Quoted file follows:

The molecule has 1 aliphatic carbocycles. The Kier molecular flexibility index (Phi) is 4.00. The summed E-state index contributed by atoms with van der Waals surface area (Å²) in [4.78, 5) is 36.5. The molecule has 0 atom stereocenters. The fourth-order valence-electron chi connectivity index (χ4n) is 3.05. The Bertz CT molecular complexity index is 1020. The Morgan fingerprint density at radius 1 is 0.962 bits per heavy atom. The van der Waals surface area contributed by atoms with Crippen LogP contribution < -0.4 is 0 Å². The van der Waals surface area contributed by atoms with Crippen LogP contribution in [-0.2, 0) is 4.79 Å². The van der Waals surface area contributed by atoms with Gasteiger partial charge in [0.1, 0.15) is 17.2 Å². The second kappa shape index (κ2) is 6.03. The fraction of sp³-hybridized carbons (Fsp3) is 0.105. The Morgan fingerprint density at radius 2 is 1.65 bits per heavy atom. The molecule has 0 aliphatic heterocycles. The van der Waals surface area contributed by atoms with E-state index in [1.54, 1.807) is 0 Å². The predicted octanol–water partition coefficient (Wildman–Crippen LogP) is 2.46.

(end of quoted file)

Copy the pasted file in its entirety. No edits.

The molecule has 1 aliphatic carbocycles. The Kier molecular flexibility index (Phi) is 4.00. The summed E-state index contributed by atoms with van der Waals surface area (Å²) in [4.78, 5) is 36.5. The molecule has 0 atom stereocenters. The fourth-order valence-electron chi connectivity index (χ4n) is 3.05. The Bertz CT molecular complexity index is 1020. The Morgan fingerprint density at radius 1 is 0.962 bits per heavy atom. The van der Waals surface area contributed by atoms with Crippen LogP contribution < -0.4 is 0 Å². The van der Waals surface area contributed by atoms with Crippen LogP contribution in [-0.2, 0) is 4.79 Å². The van der Waals surface area contributed by atoms with Gasteiger partial charge in [0.1, 0.15) is 17.2 Å². The second kappa shape index (κ2) is 6.03. The fraction of sp³-hybridized carbons (Fsp3) is 0.105. The Morgan fingerprint density at radius 2 is 1.65 bits per heavy atom. The molecule has 0 aliphatic heterocycles. The van der Waals surface area contributed by atoms with E-state index in [1.54, 1.807) is 0 Å². The predicted octanol–water partition coefficient (Wildman–Crippen LogP) is 2.46.